Tokyo is in general one of the more expensive cities in the world, at least when it comes to housing prices, where Tokyo is known to be high-end.
Convert Currency: Convert prices in Japanese Yen into your own currency (or vice versa).
You can get an impression of the price level by comparing the most recent update of our cost of living indices in Japan to the cost in your own country:
Beer: Compare the price of a beer in Japan to the price of a beer in your own country.
McMeal: Compare the price of a McMeal in Japan to the price of a McMeal in your own country.
Taxi: Compare the price of going by taxi in Japan to the price of going by taxi in your own country.
Tipping: It is neither common nor expected to leave a tip in Japan – even if you are satisfied with the service you get. It may well be turned down or even considered rude. However, if you do choose to leave a small gratuity, do place the money in an envelope before handing it over with both hands, following Japanese etiquette!
4. What to see and do in Tokyo
- Cross the Shibuya Crossing. The renowned intersection is said to be the busiest pedestrian crossing in the world. Witness the daily, massive migration of the people working in Tokyo. At its busiest times it is a myriad of humans remarkably intertwining and then again miraculously escaping from the throng on the other side. Best spot to observe the crowd in the Shibuya Crossing right outside the station is from the second floor of the Starbucks coffee shop. Say hello to the famous Hachiko dog statue.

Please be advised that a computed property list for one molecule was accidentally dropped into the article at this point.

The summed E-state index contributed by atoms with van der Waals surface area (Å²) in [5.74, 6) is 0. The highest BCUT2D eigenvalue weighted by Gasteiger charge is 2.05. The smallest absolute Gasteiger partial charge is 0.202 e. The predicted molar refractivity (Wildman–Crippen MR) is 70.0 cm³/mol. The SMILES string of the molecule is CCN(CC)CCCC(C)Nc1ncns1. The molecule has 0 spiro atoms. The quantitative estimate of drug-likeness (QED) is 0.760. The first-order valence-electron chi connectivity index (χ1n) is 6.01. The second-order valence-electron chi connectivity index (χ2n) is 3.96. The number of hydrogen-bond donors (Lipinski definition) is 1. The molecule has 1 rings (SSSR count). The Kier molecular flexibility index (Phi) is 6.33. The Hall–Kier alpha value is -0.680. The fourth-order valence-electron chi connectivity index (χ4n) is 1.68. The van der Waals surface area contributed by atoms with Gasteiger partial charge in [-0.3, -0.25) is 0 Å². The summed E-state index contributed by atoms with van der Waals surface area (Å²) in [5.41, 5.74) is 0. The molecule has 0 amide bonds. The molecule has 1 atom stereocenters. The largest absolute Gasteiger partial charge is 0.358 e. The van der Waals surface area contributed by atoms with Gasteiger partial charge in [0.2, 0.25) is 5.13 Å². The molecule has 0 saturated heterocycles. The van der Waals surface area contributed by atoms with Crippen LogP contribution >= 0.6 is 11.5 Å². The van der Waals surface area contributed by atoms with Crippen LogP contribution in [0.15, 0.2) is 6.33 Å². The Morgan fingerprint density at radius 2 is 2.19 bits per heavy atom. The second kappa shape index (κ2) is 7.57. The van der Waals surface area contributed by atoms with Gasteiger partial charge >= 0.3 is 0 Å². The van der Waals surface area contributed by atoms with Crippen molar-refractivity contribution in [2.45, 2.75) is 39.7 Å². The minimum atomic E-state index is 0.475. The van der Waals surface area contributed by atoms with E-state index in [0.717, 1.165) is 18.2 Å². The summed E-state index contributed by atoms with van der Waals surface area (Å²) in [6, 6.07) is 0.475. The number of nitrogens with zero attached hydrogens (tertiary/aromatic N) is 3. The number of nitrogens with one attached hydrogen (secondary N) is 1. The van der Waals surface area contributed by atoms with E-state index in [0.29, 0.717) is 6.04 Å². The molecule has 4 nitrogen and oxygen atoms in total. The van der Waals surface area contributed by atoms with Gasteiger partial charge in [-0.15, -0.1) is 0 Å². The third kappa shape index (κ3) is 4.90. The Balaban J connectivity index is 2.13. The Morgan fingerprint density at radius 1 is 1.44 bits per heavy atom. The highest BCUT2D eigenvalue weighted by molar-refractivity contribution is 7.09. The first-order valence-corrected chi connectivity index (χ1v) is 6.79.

- Ascend Shibuya Sky. Combine the experience of viewing Shibuya Crossing with ascending Shibuya Sky – the new open-air rooftop observation deck 230 metres above ground at Shibuya Scramble Square – providing a 360° view over Tokyo (fees apply).
- Find anime, manga and electronics in Akihabara, the district of Tokyo famous for its many electronics shops, otaku stores of subcultures, maids cafés and anime-oriented shops. Visit Mandarake, Gachapon Kaikan, Don Quijote or Animate. Tokyo is a paradise for the anime and manga addict!
- Enjoy the Tokyo cityscape from above. Go to one of the Tokyo Tower decks for extraordinary views of Tokyo.
- Do Go-Kart – Mario Kart in the streets of Tokyo. Drive in a go-kart dressed as a Mario character.
- Explore teamLab Borderless. Discover a borderless world in a museum. Interact in this three-dimensional 10,000-square metre world with no boundaries – beyond what you have previously seen!
- Explore teamLab Planets. Explore a world where you walk (barefoot) through water in impressive artworks!